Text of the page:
Monday, July 11, 2011

Went to Hell...Didn't Go Back

While puking up every bit of hydration and then some for the 3rd time, my mind was saying, "Note to self - NEVER, ever do this ride again." At that point I was ready to be done with riding a bike, ready to be home, ready to cash in all my bikes for a motorcycle. The ride was Doug's To Hell and Back 180, but I had previously decided that I was not going back to Hell once I left. Instead I planned on leaving from my house (about 30-miles from the planned starting point) the day previous, camp overnight somewhere along the planned route, then finishing back home the next day. I anticipated a 200-mile loop with around 14k of climbing.

Considering I was going to Hell I brought some protection from the evilness out there.

All started well with a late afternoon noon departure. There was plenty of cool air climbing 4000-ft up Joseph Canyon, plus some refreshing trail snacks and eye candy along the way...

It was incredibly beautiful up there in the late evening when I got up on top with a setting sun. My camera can not show the beauty I saw at the time.

I rode until the half-moon set, which was about midnight. The total distance at that time was 74-miles. Plus it was getting cold and I was ready to fall asleep while riding.

I was back up at 0450 the next morning and everything was frozen, including my camera...I was certainly glad that I had brought a few extra layers. The frosty layer can be seen on my bag here...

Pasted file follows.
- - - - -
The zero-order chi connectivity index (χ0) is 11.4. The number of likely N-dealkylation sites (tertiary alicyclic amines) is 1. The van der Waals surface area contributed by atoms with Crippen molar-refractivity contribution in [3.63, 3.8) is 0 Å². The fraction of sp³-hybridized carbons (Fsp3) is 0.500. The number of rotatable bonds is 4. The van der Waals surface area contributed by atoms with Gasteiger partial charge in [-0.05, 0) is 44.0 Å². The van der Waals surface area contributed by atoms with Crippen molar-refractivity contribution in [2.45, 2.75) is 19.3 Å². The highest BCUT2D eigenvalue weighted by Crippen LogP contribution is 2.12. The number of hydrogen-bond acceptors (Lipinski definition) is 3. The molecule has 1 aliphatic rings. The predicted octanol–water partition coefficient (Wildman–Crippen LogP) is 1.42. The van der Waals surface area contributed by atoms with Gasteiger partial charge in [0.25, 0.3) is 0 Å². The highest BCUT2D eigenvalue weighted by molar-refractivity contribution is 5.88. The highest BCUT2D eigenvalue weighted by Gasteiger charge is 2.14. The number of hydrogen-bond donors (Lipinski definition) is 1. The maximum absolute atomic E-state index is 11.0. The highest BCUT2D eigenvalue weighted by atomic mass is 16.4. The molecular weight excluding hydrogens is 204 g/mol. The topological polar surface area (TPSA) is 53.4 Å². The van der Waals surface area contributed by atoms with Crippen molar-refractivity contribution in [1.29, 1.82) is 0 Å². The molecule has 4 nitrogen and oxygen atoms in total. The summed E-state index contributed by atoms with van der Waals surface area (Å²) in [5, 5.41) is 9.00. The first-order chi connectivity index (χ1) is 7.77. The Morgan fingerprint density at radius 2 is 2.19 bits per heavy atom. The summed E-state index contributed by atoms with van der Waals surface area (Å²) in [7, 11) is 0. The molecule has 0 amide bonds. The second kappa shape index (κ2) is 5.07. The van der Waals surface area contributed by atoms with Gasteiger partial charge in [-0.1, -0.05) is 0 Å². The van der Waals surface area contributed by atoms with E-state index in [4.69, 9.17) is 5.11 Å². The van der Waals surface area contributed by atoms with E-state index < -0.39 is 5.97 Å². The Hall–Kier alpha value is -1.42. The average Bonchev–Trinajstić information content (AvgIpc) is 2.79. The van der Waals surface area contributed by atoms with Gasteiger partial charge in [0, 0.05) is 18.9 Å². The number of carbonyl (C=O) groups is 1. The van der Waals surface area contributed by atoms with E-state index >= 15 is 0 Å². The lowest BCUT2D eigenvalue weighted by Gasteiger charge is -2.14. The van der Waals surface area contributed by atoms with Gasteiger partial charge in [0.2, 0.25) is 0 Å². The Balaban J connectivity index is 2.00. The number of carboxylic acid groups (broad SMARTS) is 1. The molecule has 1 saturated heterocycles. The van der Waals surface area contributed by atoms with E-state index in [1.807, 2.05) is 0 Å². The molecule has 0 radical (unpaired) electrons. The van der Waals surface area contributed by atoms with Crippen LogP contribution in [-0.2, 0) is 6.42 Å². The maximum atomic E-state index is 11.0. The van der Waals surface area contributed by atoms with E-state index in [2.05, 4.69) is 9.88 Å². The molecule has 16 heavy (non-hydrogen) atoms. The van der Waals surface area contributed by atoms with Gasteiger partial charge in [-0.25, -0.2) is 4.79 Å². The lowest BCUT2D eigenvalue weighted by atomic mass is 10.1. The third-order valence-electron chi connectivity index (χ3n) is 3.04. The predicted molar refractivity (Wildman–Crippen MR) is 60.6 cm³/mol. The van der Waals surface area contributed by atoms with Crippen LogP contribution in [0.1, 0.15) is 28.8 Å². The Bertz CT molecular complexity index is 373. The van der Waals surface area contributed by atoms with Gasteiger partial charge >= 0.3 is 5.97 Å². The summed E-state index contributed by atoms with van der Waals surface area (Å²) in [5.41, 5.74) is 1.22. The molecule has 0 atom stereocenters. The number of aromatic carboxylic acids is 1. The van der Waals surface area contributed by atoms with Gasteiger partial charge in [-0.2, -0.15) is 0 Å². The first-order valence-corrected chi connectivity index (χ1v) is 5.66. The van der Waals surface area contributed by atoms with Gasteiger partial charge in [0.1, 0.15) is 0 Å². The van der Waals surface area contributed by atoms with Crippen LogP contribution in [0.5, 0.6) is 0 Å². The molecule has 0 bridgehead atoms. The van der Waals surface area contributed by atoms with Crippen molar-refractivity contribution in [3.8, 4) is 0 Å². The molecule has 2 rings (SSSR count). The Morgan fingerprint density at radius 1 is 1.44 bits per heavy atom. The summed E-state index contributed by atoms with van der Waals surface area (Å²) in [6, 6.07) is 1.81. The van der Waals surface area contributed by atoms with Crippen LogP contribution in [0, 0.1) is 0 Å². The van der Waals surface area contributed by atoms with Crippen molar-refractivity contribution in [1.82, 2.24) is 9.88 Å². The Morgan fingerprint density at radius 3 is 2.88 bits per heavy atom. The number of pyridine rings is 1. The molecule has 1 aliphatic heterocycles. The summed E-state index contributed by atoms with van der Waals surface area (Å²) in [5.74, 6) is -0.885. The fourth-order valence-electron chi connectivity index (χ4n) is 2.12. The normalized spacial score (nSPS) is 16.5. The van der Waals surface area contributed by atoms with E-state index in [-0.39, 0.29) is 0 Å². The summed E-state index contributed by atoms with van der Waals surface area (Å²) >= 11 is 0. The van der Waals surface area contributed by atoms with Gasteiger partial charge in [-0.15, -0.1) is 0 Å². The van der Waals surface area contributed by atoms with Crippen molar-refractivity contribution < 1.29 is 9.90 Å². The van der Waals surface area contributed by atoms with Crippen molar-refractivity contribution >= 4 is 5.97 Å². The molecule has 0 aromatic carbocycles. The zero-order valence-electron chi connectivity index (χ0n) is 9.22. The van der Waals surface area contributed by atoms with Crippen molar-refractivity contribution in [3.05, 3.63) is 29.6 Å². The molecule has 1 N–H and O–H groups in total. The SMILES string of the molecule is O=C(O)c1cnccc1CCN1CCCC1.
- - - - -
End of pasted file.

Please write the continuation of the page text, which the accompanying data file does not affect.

After coffee and hot oatmeal I started off again at 0545 after filtering some fresh water out of the creek I bedded down near. The morning was so nice up there, again more beautiful than anyone could imagine.

Then it was back to the desert on the way down to Troy, Oregon.

I was well hydrated and still feeling well at this point. However, the climb out of Troy was aweful, hot, and full sun exposure. For me it was the beginning of the end. About halfway up the 5000-ft climb I was feeling the illness come on, one that I'd experienced several times before. I tried everything to stop it, but really I needed to just stop riding which my stubborn ego would not let me do. So I suffered up to the point of pure agony. I finally quit after 183-miles, and 14,000 feet of climbing. I humbled myself and called for a ride home (20-miles away). It took a few hours for my stomach to come back on line - then miraculasly I was fine.


Anonymous said...


It seems that the stomach gets you everytime you try to do a long ride or long distance event (24hr around the clock)...... that is not good man!!! I wonder what you could do to fix that problem.


Eric Kop-ski said...

Felix, it's the heat that gets me...I can put on a lot of distance in cool weather. I've had several past episodes of heat exaustion and it's something I will probably always have a problem with. I've done many hundred+ mile rides this year in cooler temps without any issues.

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